Australia quite deservedly is globally considered a leader in fisheries resource management and training. As an island nation, we acknowledge the importance of fisheries resource management. We have achieved this through the Australian Fisheries Management Authority, AFMA, and state fisheries bodies. The Australian Fisheries Management Authority was established in 1991 to take responsibility for the efficient management and sustainable use of Commonwealth fish resources on behalf of the Australian community.

This bill will give provision under the Fisheries Administration Act 1991 to enable e-monitoring of vessels in certain fisheries. The collection and collation of catch statistics has been difficult and in many cases antiquated, relying on participants to report fishing activity. Traditionally information has been gathered through physical logbook returns, vessel-monitoring systems and human observers positioned on the vessels. This is an expensive exercise, costing the operator around $1,000 per day per vessel.

The e-monitoring system is an integrated data reporting system that will allow for a more concise, expedient and uniform management and compliancy tool. The e-monitoring system will also include electronic recording of fishing related activity and includes the use of cameras, GPS and vessel-monitoring systems. Types of data that will be generated by e-monitoring include video footage of fishing and fishing related activities on the decks of boats, in the processing areas of boats or in the water, and data showing the location and identity of boats and the time that fishing activities take place. The cost of purchasing, installing and maintaining an e-monitoring system will be borne by the fishers. It is expected the proposed system, compared to observer programs that cost in excess of $1,000 per day, will prove more cost effective and reliable. I would like to see the ongoing cost-benefit of this system as it relates to the imposts on the fishery stakeholders. The cost impost of management on fishermen through licensing and compliance must be balanced and cost-effective.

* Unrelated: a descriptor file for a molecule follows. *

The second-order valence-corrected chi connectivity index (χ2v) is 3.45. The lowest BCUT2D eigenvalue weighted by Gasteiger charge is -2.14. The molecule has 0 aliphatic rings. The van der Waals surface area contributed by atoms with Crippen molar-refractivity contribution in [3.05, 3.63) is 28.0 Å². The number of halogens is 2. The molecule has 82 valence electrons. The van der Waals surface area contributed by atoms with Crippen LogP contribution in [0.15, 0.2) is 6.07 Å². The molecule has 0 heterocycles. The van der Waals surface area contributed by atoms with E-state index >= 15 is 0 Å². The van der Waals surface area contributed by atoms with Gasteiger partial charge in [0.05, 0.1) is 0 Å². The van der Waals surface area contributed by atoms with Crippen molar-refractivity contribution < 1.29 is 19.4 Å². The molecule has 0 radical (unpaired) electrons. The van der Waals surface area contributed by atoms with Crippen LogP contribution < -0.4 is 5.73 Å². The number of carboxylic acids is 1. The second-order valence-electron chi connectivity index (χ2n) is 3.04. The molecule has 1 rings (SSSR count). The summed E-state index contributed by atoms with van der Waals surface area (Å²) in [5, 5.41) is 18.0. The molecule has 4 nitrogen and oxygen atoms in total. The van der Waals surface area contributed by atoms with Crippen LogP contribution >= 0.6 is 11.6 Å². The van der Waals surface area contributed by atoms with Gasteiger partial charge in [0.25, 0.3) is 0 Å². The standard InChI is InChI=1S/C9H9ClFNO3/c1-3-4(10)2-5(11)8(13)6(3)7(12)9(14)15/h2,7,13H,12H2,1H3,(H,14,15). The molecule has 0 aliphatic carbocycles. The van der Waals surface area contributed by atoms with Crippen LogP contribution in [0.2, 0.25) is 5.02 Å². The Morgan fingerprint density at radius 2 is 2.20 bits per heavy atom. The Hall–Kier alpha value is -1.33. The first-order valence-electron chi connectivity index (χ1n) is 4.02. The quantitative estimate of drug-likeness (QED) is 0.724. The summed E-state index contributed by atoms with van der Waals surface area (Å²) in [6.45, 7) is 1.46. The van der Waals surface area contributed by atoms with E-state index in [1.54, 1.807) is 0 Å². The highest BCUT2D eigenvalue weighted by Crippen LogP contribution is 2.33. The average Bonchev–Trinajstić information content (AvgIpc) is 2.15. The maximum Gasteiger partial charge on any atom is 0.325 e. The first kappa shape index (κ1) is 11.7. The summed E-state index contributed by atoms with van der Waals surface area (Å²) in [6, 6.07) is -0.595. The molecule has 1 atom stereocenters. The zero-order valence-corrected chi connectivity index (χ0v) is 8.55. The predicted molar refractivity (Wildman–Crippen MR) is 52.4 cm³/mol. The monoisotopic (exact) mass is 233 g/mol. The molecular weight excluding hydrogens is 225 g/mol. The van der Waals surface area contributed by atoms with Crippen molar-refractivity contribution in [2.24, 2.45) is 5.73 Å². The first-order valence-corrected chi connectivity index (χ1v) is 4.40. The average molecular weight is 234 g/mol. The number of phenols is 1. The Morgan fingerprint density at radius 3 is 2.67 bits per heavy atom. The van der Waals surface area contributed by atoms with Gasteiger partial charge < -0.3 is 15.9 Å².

The bill expressly authorises AFMA to collect e-monitoring data and creates offences for hindering the operation of e-monitoring equipment or modifying, damaging or destroying data without the written authority of AFMA. The ability to collect comprehensive real-time information as it relates to individual fisheries will prove invaluable in the better management of Australian fisheries.

As alluded to by the member for Lyons, with this Labor government's plan to allow the FV Margiris, the world's second-largest supertrawler, into Australia to fish, these issues will be critical. Seafish Tasmania is bringing in this 142-metre trawler to Devonport and plans to have it fishing by the end of the month. Seafish has an 18,000-tonne redbait and jack mackerel quota which will be harvested in Commonwealth waters from Western Australia to the New South Wales coast. I am particularly concerned about the volume of bycatch that will be taken by this vessel. With monitoring systems, sounding systems and an understanding of fish migratory patterns, fishing can be much better targeted, but there is always the incidental bycatch, and that is what concerns me. As alluded to by the member for Lyons, there are concerns when you disrupt the food chain of fish up-line and down-line of that particular species. We remember very well the pilchard kill that occurred due to a virus, and there were impacts up the food chain from that. I do not think we need to create that purposely with our fishing, so e-monitoring, controlling and managing our fishery are critically important.